Photo right: Garden triclinium (outdoor dining benches) at the Casa dell’Efebo, a wealthy house in Pompeii. Paintings of Egyptian landscapes decorate the sides of the benches where people once reclined to dine, and an artificial canal once flowed between the benches. (Photo by Caitlín Barrett)
A new book from Caitlín Barrett, associate professor of Classics, explores the reasons why many people in Pompeii chose to use Egyptian imagery in their household spaces.
In “Domesticating Empire: Egyptian Landscapes in Pompeian Gardens,” Barrett considers how regular citizens used artwork in their houses, especially their gardens, and what impact these images had on their daily lives.
Part of the connection between the Romans and Egypt centers on conquest – Rome conquered Egypt in 30 BC – but Egypt and the Greco-Roman world also had deep trade and diplomatic connections that began with Egyptian-Aegean interactions in the Bronze Age. The Egyptian empire was formerly one of the most powerful states of the Mediterranean world.
“I’m interested in cross-cultural connections and encounters with the Other in antiquity,” Barrett said. “We think of these cultural groups — the Egyptians, the Romans, the Greeks —as though they belong in neat little self-contained boxes, but that’s not how it was. They were part of extensive networks of trade, knowledge exchange, and cultural exchange.”
For her work on this book, Barrett examined paintings, mosaics, and statuettes preserved in the Naples Museum (including many objects not on public view and visible only with special permission) and visited more than 30 buildings throughout the Archeological Park of Pompeii, some open to the public and others she had to get special permission to enter. Because of the eruption of Mount Vesuvius in AD 79, which buried the city in tons of volcanic ash, Pompeii is one of the most well-preserved sites for archaeologists to learn more about the ancient world.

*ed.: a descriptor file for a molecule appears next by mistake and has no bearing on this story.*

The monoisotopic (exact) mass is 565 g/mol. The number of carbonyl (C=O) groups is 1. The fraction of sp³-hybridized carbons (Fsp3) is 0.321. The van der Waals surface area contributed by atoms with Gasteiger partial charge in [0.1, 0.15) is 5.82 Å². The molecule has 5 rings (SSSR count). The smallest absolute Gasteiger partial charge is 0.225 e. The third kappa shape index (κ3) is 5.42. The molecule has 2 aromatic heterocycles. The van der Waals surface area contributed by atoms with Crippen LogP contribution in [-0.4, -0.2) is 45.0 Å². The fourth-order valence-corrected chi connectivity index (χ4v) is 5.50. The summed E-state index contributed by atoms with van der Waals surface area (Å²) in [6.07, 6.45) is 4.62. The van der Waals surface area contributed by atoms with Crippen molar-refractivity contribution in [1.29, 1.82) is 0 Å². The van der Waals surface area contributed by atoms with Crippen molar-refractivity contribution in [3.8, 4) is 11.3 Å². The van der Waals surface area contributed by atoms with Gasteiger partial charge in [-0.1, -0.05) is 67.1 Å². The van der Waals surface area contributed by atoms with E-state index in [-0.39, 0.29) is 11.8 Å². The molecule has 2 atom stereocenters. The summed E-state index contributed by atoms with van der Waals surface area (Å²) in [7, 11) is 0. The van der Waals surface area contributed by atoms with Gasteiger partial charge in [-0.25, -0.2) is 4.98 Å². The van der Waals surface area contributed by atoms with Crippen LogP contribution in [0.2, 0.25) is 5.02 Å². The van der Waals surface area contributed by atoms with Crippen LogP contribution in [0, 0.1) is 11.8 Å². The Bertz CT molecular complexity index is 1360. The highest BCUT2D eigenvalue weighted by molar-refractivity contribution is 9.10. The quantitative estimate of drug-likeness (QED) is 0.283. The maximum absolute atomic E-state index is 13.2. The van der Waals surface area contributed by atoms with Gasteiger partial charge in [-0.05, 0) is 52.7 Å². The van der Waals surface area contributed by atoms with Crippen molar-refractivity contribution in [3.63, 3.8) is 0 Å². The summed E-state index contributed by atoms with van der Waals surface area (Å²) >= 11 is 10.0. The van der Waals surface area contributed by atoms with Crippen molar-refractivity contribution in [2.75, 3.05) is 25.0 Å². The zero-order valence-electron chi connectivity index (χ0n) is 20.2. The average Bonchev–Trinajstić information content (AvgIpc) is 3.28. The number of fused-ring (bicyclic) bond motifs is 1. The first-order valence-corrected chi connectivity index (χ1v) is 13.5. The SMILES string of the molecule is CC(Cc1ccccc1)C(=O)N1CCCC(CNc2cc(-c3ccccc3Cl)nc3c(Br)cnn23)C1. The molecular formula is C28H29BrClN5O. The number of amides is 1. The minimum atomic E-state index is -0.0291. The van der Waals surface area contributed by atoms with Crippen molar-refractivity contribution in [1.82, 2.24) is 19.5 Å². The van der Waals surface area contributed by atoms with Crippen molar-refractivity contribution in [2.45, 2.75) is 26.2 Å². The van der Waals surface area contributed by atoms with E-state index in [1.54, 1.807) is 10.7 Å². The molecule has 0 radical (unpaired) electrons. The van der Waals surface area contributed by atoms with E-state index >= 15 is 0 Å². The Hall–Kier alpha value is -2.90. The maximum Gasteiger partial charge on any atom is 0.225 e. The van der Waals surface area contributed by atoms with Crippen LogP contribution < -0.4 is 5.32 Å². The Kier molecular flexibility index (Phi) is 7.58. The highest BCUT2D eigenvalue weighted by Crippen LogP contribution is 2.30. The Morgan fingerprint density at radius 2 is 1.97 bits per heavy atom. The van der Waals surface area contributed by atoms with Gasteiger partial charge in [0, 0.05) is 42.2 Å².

“When we see ancient paintings in museums today, we can sometimes forget that they weren’t originally intended for museum viewing,” she said. “In their original settings, these frescoes were very much part of daily life – they decorated the walls of people’s houses, especially gardens. Some even covered the sides of outdoor dining benches, so people would have lain down on them as they ate! I want to put these images back in context.”
Closeup of one of the paintings from the Casa dell’Efebo dining benches. The painting depicts an Egyptian landscape with a temple (containing a statue of Isis), an obelisk and a worshipper making offerings at an altar. (Photo by Caitlín Barrett)
For example, in some houses, a canal used to irrigate a garden was actually bordered by paintings showing the banks of the Nile, as if the canal were itself representing the great river.
Pompeiian residents of this time, Barrett said, would have learned about Egypt through various avenues: reading, travel, imported religious practices, or, most often, consumer goods such as bronze and terracotta figurines, lamps, amulets, vessels, and textiles.
“At this time, Romans thought of Egyptian imagery – like Greek art – as appropriate decoration for a cultured, cosmopolitan person’s house,” she said. “So if you wanted to present yourself as a sophisticated person who knows a lot about the world, displaying your knowledge of Egypt – or your ownership of Egyptian-looking objects – could be a good way to go.”
Barrett said when she’s on a site, she likes to think of people actually inhabiting those spaces.
“I’m interested in people in the past and what their lives can tell us about our own lives,” she said. “How did their experience of empire compare to our experience today? Or their experience of globalization? If we look at how people dealt with these issues in the past, we can draw on their experiences to make our own choices today.”